== do_reverse([3],[2,1])
    == do_reverse([],[3,2,1])
    == [3,2,1]

Map is an interesting one. First, note that the function passed in as a parameter f, is defined in the tests as a lambda so you need to call it with f.(x). This was not obvious to me and caused some confusion when doing this challenge. You might think that you could simplify do_map to just the following:

  defp do_map([], _, acc), do: acc
  defp do_map([h | t] ,f ,acc) do
    [f.(h) |  acc]

But this will map and reverse the list. (See the similarity to the do_reverse operation). The solution I use here was inspired by some of the community solutions for this exercise I saw on the haskell track. (A peek behind the scenes: I don’t always present the solutions in the order I did them.)

foldl and foldr are both varieties of what is sometimes called reduce: you take a list, a starting value and a binary operation, and you repeatedly apply the binary operation to elements of the list until you run out. If the binary operation is well-behaved then foldl and foldr will give the same output (although performance can still be radically different between them). I’m being slightly vague here about what “well-behaved” means here because I am not quite sure. I think the relevant properties are associativity and commutativity but that’s a topic for another post. Essentially, if you have a list $[2,3,4]$, a starting value $1$ and a binary operation on numbers $\oplus$ then this is what is happening:

$$ \begin{align} \mathrm{foldl}([2,3,4], 1, \oplus) &= \mathrm{foldl}([3,4], 2\oplus 1, \oplus) \\ &= \mathrm{foldl}([4], 3 \oplus (2 \oplus 1), \oplus) \\ &= 4 \oplus (3 \oplus (2 \oplus 1)) \\ \mathrm{foldr}([2,3,4], 1, \oplus) &= 2 \oplus \mathrm{foldr}([3,4], 1, \oplus)\\ &= 2 \oplus (3 \oplus \mathrm{foldr}([4], 1, \oplus)) \\ &= 2 \oplus (3 \oplus (4 \oplus 1)) \end{align} $$

I haven’t really got my head around the performance differences between foldl and foldr but maybe once I do I’ll revisit this topic.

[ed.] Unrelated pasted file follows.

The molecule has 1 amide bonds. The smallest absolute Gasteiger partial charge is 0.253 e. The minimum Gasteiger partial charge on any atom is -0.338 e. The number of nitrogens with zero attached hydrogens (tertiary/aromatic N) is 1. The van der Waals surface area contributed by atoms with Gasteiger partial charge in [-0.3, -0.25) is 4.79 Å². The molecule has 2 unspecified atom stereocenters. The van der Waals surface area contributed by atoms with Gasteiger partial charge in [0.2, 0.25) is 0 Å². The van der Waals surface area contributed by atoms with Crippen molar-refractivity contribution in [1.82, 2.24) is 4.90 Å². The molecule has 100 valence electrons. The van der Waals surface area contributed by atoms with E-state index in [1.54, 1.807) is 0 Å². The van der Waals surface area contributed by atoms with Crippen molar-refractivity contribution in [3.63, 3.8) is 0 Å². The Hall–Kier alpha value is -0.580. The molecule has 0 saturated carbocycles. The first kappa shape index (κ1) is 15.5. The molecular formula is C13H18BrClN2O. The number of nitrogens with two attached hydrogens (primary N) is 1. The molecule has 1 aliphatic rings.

Append and concat are pretty self-explanatory so I won’t explain them in detail.


My haskell solutions are pretty similar to the elixir ones, really. At first I thought it strange that foldl' and foldr are listed first here, but the tests for them are partway down the list of tests. We’ll come back to that.

The other thing to note here is that we have fold' rather than foldl. This is a vairant of foldl' that forces the evaluation of its argument rather than permitting haskell’s standard lazy evaluation. I don’t fully understand what’s going on here, but this page explains some of the details. Essentially, haskell won’t actually calculate anything until it has to, instead gathering together a whole bunch of interrelated computational IOUs. The seq x y function basically goes “cash out all the IOUs in x then return y”. So if y depends on x, this is a way of clearing out some of the memory tied up with keeping track of all the calculations haskell hasn’t done yet to calculate x.

module ListOps
  ( length
  , reverse
  , map
  , filter
  , foldr
  , foldl'
  , (++)
  , concat
  ) where

import Prelude hiding
  ( length, reverse, map, filter, foldr, (++), concat )

foldl' :: (b -> a -> b) -> b -> [a] -> b
foldl' f z [] = z